Last week’s Super Bowl was the lowest rated since 2009. This was in part due to general disinterest—the New England Patriots had won five Super Bowls since 2002, which proved frustrating for any non-Patriot fans. And their opponents, the Los Angeles Rams, have yet to acquire a solid fanbase.
A larger reason for this year’s unpopularity, however, was the controversy surrounding former 49ers player Colin Kaepernick. After Kaepernick kneeled during the national anthem to protest the shootings of unarmed black Americans by police officers, a national outcry erupted. This year, Kaepernick was not signed to any NFL teams, despite his abilities as a player being unquestionable. Kaepernick accused NFL owners of colluding to keep him out of the league, eventually filing a lawsuit that will go to trial.
Many accused the NFL of racism, and boycotts of the Super Bowl abounded. Film director Ava DuVernay tweeted, “I will not be a spectator, viewer or supporter of the Super Bowl today in protest of the NFL’s racist treatment of [Kaepernick] … To watch the game is to compromise my beliefs.” Similarly, a number of musical acts refused to play alongside Maroon 5 for the Super Bowl halftime show out of protest. These include Rihanna, Jay-Z and Cardi B, who said that she wouldn’t play unless “they bring Colin Kaepernick back.”
These boycotts are valuable, and hopefully will push the NFL into treating the situation with NFL’s actions regarding Colin Kaepernick. Kaepernick commented, “I am not going to stand up to show pride in a flag for a country that oppresses black people and people of color. To me, this is bigger than football and it would be selfish on my part to look the other way. There are bodies in the street and people getting paid leave and getting away with murder.” The oppression of people of color in America is one of our nation’s most urgent issues. If the NFL refuses to recognize that, it is understandable that people would rescind their support of the association.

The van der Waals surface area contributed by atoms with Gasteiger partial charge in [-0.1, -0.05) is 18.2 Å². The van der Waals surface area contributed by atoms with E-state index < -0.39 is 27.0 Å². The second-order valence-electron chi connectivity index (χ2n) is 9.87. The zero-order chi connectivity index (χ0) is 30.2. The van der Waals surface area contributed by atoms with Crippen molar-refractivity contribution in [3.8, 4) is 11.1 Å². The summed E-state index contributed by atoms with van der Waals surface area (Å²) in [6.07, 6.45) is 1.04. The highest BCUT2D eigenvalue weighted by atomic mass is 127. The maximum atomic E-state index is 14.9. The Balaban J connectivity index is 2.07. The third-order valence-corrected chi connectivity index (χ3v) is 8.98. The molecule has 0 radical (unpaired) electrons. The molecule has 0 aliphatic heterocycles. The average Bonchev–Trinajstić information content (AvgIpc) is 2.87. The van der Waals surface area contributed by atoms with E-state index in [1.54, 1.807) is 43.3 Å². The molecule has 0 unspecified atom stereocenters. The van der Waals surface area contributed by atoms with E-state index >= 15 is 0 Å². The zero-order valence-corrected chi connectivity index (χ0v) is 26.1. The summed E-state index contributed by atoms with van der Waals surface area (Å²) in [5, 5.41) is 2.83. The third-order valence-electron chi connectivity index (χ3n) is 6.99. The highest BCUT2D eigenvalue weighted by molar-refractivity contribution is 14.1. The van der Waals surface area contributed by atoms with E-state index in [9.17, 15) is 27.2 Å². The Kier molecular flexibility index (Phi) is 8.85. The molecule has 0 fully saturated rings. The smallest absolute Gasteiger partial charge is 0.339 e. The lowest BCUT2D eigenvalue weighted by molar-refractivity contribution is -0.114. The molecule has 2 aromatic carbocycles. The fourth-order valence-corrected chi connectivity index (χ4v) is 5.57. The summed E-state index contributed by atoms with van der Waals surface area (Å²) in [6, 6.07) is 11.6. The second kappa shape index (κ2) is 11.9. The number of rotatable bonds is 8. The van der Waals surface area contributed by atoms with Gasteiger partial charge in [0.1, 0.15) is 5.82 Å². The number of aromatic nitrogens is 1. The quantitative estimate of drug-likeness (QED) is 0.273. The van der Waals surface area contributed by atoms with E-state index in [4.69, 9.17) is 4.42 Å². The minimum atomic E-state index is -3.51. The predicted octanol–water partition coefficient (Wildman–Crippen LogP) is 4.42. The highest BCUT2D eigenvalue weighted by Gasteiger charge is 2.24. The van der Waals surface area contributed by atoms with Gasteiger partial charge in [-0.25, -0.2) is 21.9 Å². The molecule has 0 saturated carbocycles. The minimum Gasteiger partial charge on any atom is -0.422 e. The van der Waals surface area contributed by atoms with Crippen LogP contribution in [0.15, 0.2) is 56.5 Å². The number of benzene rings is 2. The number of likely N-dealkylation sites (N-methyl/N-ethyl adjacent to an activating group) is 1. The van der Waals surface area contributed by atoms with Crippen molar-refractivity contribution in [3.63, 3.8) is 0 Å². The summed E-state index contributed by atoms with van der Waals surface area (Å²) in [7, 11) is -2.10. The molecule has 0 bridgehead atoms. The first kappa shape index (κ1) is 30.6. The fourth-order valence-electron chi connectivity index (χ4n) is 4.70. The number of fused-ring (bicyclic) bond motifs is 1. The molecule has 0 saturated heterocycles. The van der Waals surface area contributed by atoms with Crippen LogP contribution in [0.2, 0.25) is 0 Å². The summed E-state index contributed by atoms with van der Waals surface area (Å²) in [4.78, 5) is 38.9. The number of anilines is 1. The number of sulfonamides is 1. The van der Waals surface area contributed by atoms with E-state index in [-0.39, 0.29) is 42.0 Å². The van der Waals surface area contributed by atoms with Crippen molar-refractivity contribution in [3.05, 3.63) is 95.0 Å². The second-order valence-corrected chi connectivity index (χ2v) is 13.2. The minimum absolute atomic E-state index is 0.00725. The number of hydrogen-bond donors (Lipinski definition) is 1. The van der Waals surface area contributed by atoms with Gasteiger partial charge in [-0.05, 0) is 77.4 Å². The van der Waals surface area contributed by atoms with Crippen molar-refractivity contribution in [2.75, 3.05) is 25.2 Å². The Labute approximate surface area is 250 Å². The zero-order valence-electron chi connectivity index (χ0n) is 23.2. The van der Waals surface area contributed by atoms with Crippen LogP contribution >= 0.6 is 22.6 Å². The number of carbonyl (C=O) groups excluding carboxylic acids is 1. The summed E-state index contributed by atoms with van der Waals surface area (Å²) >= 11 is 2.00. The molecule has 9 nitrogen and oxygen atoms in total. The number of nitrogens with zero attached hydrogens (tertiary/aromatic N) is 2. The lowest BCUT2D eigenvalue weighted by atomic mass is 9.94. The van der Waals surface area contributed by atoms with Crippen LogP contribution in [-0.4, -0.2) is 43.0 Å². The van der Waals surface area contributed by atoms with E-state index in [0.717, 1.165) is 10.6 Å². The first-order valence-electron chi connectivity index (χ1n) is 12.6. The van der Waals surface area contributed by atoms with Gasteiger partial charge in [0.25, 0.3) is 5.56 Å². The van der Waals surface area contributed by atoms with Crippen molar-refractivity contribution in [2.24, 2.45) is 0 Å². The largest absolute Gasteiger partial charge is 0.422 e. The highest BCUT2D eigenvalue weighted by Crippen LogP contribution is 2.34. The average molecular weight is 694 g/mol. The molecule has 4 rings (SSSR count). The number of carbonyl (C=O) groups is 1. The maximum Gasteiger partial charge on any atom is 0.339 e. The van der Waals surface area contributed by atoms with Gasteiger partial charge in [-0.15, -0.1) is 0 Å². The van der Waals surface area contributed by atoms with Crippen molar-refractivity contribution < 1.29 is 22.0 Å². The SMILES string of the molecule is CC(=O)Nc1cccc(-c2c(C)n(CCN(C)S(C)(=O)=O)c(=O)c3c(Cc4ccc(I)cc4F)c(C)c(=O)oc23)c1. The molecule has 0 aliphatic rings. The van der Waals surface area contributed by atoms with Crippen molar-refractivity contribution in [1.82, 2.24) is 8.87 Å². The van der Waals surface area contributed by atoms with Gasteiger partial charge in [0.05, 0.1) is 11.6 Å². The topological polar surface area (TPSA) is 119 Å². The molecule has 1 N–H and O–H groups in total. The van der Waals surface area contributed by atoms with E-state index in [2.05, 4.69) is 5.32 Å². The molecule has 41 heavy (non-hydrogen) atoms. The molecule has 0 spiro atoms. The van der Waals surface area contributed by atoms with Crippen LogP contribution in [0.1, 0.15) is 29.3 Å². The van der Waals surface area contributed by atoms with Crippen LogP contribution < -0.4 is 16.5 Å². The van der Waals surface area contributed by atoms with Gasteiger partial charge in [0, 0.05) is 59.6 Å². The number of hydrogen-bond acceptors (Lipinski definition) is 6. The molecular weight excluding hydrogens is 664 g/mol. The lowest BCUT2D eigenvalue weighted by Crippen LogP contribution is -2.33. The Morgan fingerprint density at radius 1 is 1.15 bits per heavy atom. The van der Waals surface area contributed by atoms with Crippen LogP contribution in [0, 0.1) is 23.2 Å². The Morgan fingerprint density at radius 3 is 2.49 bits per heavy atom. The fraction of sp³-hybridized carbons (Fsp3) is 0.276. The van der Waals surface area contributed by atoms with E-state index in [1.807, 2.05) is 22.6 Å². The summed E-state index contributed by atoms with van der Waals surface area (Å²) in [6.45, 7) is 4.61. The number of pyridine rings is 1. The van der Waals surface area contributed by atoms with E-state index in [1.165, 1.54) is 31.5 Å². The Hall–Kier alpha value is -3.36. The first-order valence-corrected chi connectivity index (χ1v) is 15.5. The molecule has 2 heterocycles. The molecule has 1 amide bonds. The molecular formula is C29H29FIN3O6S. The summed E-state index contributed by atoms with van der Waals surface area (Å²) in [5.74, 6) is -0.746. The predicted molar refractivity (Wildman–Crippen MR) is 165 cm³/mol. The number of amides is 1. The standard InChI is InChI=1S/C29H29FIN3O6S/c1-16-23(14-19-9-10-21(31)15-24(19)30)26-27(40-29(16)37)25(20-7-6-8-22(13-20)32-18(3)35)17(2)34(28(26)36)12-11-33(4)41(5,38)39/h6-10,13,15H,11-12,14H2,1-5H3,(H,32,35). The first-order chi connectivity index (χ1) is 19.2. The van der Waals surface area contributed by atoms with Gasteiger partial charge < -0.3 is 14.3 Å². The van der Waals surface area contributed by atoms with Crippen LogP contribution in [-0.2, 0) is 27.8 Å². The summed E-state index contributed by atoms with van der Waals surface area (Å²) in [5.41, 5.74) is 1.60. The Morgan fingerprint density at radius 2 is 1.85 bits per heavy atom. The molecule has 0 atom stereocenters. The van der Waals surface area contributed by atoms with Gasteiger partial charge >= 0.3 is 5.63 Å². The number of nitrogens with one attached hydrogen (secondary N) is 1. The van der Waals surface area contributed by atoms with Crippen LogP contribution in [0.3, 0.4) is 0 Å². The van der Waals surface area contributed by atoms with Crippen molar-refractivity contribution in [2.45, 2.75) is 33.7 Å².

If the NFL is trying to stay apolitical, that is one thing. But to interfere with a player’s ability to be employed based on his expression of political beliefs is another. Any football team that Kaepernick plays for does not have to share his views on racial inequality and oppression in the American system. However, he should be allowed to express himself. By kneeling during the pre-game National Anthem, Kaepernick is neither hurting anyone nor detracting from the game itself.
The NFL is considered a private company, so from a purely legal perspective, it is arguable that they can punish Kaepernick for his actions. However, the terrible ratings from last week’s Super Bowl, in addition to prominent musical artists’ refusal to participate in the halftime show, reveal the non-legal consequences of their treatment of Kaepernick. Even if Colin Kaepernick loses the lawsuit, many Americans will continue to dismiss the NFL as an outdated, racist institution. Lower ratings will equal lower charges for advertisements, the NFL’s main source of income. If the NFL wants to remain afloat, they should start respecting their players’ expressions of freedom.